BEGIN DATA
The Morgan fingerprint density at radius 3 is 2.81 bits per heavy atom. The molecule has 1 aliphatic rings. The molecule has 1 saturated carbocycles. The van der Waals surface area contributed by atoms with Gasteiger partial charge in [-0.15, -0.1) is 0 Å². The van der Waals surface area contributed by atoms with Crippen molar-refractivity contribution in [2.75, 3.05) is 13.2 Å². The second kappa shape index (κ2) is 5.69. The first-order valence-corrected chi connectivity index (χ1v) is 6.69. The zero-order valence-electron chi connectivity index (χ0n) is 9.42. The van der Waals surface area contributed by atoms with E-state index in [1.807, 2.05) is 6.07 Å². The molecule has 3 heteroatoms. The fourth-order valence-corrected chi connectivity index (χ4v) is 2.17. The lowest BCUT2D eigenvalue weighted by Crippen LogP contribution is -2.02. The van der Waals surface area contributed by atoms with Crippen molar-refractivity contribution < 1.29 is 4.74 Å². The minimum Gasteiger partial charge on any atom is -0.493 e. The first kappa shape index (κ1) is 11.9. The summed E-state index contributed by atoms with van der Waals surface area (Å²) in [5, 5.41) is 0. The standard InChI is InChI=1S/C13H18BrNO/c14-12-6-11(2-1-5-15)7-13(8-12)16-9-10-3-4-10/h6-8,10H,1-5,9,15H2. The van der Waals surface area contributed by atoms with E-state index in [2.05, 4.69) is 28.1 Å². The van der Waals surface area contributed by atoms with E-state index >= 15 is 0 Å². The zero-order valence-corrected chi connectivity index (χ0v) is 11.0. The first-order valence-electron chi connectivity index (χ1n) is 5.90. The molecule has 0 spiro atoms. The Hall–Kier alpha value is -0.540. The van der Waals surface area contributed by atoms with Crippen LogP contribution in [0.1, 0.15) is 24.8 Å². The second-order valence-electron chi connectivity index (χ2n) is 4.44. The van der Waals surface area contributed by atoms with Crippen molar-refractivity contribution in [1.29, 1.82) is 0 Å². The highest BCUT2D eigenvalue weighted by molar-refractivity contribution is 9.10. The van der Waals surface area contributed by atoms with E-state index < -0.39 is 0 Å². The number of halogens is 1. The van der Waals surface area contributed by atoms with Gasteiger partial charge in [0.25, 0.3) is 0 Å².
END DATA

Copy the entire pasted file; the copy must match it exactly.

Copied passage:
The Morgan fingerprint density at radius 3 is 2.81 bits per heavy atom. The molecule has 1 aliphatic rings. The molecule has 1 saturated carbocycles. The van der Waals surface area contributed by atoms with Gasteiger partial charge in [-0.15, -0.1) is 0 Å². The van der Waals surface area contributed by atoms with Crippen molar-refractivity contribution in [2.75, 3.05) is 13.2 Å². The second kappa shape index (κ2) is 5.69. The first-order valence-corrected chi connectivity index (χ1v) is 6.69. The zero-order valence-electron chi connectivity index (χ0n) is 9.42. The van der Waals surface area contributed by atoms with E-state index in [1.807, 2.05) is 6.07 Å². The molecule has 3 heteroatoms. The fourth-order valence-corrected chi connectivity index (χ4v) is 2.17. The lowest BCUT2D eigenvalue weighted by Crippen LogP contribution is -2.02. The van der Waals surface area contributed by atoms with Crippen molar-refractivity contribution < 1.29 is 4.74 Å². The minimum Gasteiger partial charge on any atom is -0.493 e. The first kappa shape index (κ1) is 11.9. The summed E-state index contributed by atoms with van der Waals surface area (Å²) in [5, 5.41) is 0. The standard InChI is InChI=1S/C13H18BrNO/c14-12-6-11(2-1-5-15)7-13(8-12)16-9-10-3-4-10/h6-8,10H,1-5,9,15H2. The van der Waals surface area contributed by atoms with E-state index in [2.05, 4.69) is 28.1 Å². The van der Waals surface area contributed by atoms with E-state index >= 15 is 0 Å². The zero-order valence-corrected chi connectivity index (χ0v) is 11.0. The first-order valence-electron chi connectivity index (χ1n) is 5.90. The molecule has 0 spiro atoms. The Hall–Kier alpha value is -0.540. The van der Waals surface area contributed by atoms with Crippen LogP contribution in [0.1, 0.15) is 24.8 Å². The second-order valence-electron chi connectivity index (χ2n) is 4.44. The van der Waals surface area contributed by atoms with Crippen molar-refractivity contribution in [1.29, 1.82) is 0 Å². The highest BCUT2D eigenvalue weighted by molar-refractivity contribution is 9.10. The van der Waals surface area contributed by atoms with E-state index < -0.39 is 0 Å². The number of halogens is 1. The van der Waals surface area contributed by atoms with Gasteiger partial charge in [0.25, 0.3) is 0 Å².